How to get a free* hot shower in France

Though by early December, we had become well-accustomed to cold, rainy Périgourdin days, the morning of the the third was bright and my classes didn’t start until the afternoon.  So Phillip decided to come along with me, north into Périgord vert, so we could have lunch in one of the little towns along the route of my thrice-weekly commute.  The tiny village of Bourdeilles looked promising – a Renaissance château dominating the hillside, the Dronne River running peacefully through the town center.  We left the car and walked down to the river bank to take photos.

bourdeilles02

bourdeilles01

I took three.  And this was the last one that I took.  For so banal a subject as my feet, it is important to note that both of them are planted firmly on the ground.

bourdeilles03

Because moments after this was taken, my feet were in the river, my knees muddied, and blood was dripping around the curve of my ear.

A tree stump covered in a lovely layer of moss had caught my attention, and I thought I could get a nice picture of town atop it.  For most, I imagine that a combination of wet bark, thick moss-growth and leather-soled shoes would trigger some sort of “hey, wait a minute…” reflex, but at the time, this was a sensability that I did not possess so I bounded toward it like a puppy, getting about half of my right foot on top of it before my inevitable fall.

I landed squarely on my back, limbs splayed in jumping-jack position.  And then, in an even more interesting turn of events (“somersault” might be more appropriate), I started rolling backwards off the stump, in a way that Phillip has described as “very strange” and “very slow.”  I thunked my head on a rock and kept tumbling, my bag falling from my shoulder and my left foot plunging into the Dronne.

I got up and brushed myself off quickly, feeling only embarrassment, until I reached up to touch the top of my head and felt warm, sticky blood.  Then my adrenaline started pumping and I was talking in circles.  When I called my school to tell them I wouldn’t be coming in, I’m not sure if I made a word of sense, but they told me to go to the doctor to have my head examined.

Easier said than done.  My injury was poorly-placed and poorly-timed.  There was no doctor in Bourdeilles and in nearby Brantôme, the doctor was out to lunch.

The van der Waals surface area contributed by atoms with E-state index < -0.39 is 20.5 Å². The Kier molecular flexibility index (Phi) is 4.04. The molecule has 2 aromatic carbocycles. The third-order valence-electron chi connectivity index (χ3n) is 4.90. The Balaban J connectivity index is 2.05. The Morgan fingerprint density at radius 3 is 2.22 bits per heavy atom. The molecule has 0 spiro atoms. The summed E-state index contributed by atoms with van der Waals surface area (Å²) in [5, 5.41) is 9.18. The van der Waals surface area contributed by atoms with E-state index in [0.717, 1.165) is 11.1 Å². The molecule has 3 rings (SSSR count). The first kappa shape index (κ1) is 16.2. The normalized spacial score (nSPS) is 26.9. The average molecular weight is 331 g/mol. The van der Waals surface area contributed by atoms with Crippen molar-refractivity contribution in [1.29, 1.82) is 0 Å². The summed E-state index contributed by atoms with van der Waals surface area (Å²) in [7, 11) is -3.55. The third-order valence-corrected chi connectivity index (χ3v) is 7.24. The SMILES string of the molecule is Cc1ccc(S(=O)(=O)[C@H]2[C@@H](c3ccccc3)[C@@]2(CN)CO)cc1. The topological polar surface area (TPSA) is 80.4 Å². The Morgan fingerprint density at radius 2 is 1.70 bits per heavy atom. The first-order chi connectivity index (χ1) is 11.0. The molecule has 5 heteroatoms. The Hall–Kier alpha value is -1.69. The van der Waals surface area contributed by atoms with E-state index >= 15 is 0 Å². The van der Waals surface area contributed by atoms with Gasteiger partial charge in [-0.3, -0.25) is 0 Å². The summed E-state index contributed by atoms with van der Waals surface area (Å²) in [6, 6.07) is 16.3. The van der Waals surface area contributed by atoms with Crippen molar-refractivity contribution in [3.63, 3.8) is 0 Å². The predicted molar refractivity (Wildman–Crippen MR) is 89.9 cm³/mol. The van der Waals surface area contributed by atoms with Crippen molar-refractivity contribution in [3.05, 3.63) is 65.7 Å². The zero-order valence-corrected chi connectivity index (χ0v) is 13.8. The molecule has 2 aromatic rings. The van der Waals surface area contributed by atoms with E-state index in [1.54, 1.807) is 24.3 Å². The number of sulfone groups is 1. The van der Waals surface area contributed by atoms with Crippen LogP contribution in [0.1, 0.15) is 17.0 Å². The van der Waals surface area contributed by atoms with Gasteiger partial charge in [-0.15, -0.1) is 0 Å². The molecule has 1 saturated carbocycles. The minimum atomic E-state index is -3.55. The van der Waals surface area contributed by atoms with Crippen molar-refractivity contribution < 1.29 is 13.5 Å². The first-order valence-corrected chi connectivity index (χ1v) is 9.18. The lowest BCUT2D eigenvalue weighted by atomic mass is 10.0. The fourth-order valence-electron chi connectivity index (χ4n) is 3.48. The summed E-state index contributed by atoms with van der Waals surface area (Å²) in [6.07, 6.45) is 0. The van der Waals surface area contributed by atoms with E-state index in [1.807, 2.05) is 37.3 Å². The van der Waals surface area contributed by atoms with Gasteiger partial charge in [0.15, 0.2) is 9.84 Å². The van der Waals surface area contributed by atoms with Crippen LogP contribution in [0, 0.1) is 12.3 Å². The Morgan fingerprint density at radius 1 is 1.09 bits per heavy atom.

So I pressed my gloves harder to the top of my head to stop the bleeding for the drive back to Périgueux.  I walked into the emergency room looking like a little teapot and explained to the receptionist what had happened, gave her my name, and sat down in an empty waiting room.  I stayed there for an hour an a half and heard not so much as a coucou, before I was called back to be examined.  And not by one nurse, but by what slowly grew into a team of six.  They all brushed through my hair, looking for the cut with no success (which obviously had been deemed completely harmless by this point).  Before I even understood what was happening, they shoved a fluffy towel into my arms, a tiny bottle into my hand, and led me down the hall into a big bathroom.  “You can call for us when you’re done showering.  Wash out all of the blood.”

What a wonderful shower it was!  Long and hot and the strongest water pressure in France, I’m sure!  I lathered my head with a thick orange gel that made my hair as dry as straw.

Once escorted back to my hospital bed, the poking and prodding picked up again.  There was pressure on my scalp as a segment of my hair was pulled taut, that pressure then quickly released in time with the metallic sound of scissor blades slicing, and before I had time to react to that, the sound of an electric razor buzzing to life sent a chill down my spine.  My hair!

Luckily the ladies at the hospital made soothing comments to calm me: “Oh, you know really, I always wanted to be a hairdresser” or “I think it’d look really cool if I shaved it here, too,” to name a few.  Merci, les filles…  I would have been happier to participate in amateur comedy hour if only I hadn’t heard one of them whisper: “Ah, there’s no cut where we shaved.”

So after three hours in the hospital, I left.  No concussion, no stitches (the cut on my head was only about a millimeter long, mais ça saigne, hein?), and no bill.  A bit of a bald spot on the left side of my head, which is growing back in rather stupidly, but I had a clear bill of health and Phillip was waiting for me with an onion quiche.

Tout est bien qui finit bien.

*I got a bill in the mail from the hospital a month or two ago.  The correct title of this post should really be “How to get a hot shower in France for 40.38 euros.”

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7 thoughts on “How to get a free* hot shower in France

  1. Quel cauchemar! I can’t believe they made you wait an hour and a half and then shaved your head to search for a cut that obviously wasn’t grave…

    At least the shower was luxurious, even if it was un peu chère…

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